In these latest additions to our ongoing book beat, we offer up a wide selection of topics, ranging from the secrets of long-term business success to the importance of managing customers as investments. We also take a look at the revolution of the American palate, entrepreneurship in China, economic and political developments in modern-day India, Pepsi-Cola’s pioneering efforts to bring diversity to the workplace, a critique of some not-so-hot ‘hot’ business books, and new ways to think about innovation. It’s a chance to turn off the electronic devices that rule our lives, and settle down with some old-fashioned, and we hope enjoyable, paper products. Happy reading.
In The Halo Effect … and the Eight Other Business Delusions That Deceive Managers, Phil Rosenzweig tears into some of the most popular business books of recent years, suggesting that a number of the principles bandied about in the business world are based on misguided thinking and flimsy research. These books “contain not one or two, but several delusions,” he writes. “For all their claims of scientific rigor, for all their lengthy descriptions of apparently solid and careful research, they operate mainly at the level of storytelling.”
In their book titled, Managing Customers as Investments: The Strategic Value of Customers in the Long Run (Wharton School Publishing), authors Sunil Gupta and Donald R. Lehmann offer practical examples and case studies to help companies estimate the lifetime value of their customers. That information, the authors suggest, can then be used to make better strategic decisions about customer acquisition, service, retention and segmentation. Knowledge at Wharton has excerpted a section of the book.
Companies that want to be innovative are often seduced by ideas that seem alluring on the surface but over time turn into cash traps. If a company is lucky, cash traps merely cost money and puncture inflated executive egos. In the worst cases, a cash trap can dig a financial pit that is deep enough to sink the whole company. In their recent book, Payback: Reaping the Rewards of Innovation, James P. Andrew and Harold L. Sirkin explain how executives can sidestep cash traps and make money off their innovations by using a four-phase framework they call the “cash curve.”
Alfred A. Marcus, a professor at the University of Minnesota, Carlson School of Management, reviewed detailed performance metrics for the 1,000 largest U.S. corporations, identifiying the 3.2% that have consistently outperformed their industries for a full decade. In his book, Big Winners and Big Losers: The 4 Secrets of Long-term Business Success and Failure (Wharton School Publishing), Marcus explains the strategies these companies followed, how they found opportunities in markets that others didn’t see, and how they managed the tension between agility and discipline. Below is an excerpt from Chaper Seven, titled “Focus.”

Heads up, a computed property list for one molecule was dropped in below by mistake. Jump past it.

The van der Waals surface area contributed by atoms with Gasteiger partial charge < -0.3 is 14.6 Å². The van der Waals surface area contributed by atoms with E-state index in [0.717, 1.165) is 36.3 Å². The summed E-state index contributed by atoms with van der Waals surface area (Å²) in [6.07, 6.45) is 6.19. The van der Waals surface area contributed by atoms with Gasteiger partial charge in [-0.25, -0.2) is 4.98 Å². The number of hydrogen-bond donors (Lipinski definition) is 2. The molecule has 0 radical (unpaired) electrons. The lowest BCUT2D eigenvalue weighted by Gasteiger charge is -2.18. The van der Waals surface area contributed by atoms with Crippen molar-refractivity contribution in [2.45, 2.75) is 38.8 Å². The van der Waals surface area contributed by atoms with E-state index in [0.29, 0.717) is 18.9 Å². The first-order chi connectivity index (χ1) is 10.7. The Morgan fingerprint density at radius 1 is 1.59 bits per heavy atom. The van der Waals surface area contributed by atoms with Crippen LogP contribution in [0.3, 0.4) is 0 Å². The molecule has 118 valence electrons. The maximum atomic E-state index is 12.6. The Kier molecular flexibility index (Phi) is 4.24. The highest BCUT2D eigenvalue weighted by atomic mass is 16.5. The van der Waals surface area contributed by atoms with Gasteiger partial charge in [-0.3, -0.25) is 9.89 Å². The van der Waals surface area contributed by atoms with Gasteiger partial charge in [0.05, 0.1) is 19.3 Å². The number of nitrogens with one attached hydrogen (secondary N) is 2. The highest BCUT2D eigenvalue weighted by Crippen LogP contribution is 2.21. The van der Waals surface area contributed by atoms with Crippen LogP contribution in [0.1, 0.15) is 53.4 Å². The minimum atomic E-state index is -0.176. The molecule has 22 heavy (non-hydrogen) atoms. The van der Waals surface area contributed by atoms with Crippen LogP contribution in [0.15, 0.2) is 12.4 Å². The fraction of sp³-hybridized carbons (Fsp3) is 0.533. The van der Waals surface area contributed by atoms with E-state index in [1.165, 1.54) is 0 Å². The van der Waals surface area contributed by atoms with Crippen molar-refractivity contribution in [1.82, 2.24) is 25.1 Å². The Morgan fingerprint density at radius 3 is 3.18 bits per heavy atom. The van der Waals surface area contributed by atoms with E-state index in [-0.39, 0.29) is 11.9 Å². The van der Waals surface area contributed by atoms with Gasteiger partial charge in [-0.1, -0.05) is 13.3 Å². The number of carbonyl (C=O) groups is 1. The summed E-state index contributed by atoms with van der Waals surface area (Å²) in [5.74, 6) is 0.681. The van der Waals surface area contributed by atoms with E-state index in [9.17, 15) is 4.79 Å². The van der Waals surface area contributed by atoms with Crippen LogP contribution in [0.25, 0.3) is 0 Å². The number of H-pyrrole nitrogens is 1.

In 1949, an African-American marketing executive for the Pepsi-Cola company named Edward F. Boyd attended a performance of Arthur Miller’s Death of a Salesman. By his own account, Boyd was moved to tears by the play and its echo of his own experiences and disappointments as a salesman in mid-20th century America. Yet Boyd’s role in Pepsi’s pioneering venture to tap the African-American market by employing African-American sales personnel is a story of triumph, as related in a new book titled, The Real Pepsi Challenge: The Inspirational Story of Breaking the Color Barrier in American Business, by Stephanie Capparell.
In Firms of Endearment: How World-Class Companies Profit from Passion and Purpose (Wharton School Publishing), authors Raj Sisodia, Jag Sheth and David Wolfe suggest that the best firms in today’s marketplace are those that deliver emotional, experiential and social value to all their stakeholders, from customers and partners to investors and society. By emphasizing such principles as authenticity and empathy, the authors contend, companies gain “share of heart,” not just share of wallet, and, in the long run, are able to gain competitive advantage over firms that are focused only on profits. Below, Knowledge at Wharton offers an excerpt from Chapter Six, “Investors — Reaping What FoEs Sow.”
The American palate is an anomaly. U.S. consumers want their burgers and pizza, but they also can’t do without their imported cheese, organic baby greens, bottled water and fancy coffee. In his book, The United States of Arugula: How We Became a Gourmet Nation, David Kamp describes how, at precisely the moment that fast food became a fixture of American culture, an ideal of fine American dining also emerged. The revolution of the American palate over the past half century is, for Kamp, also a triumph of the American market.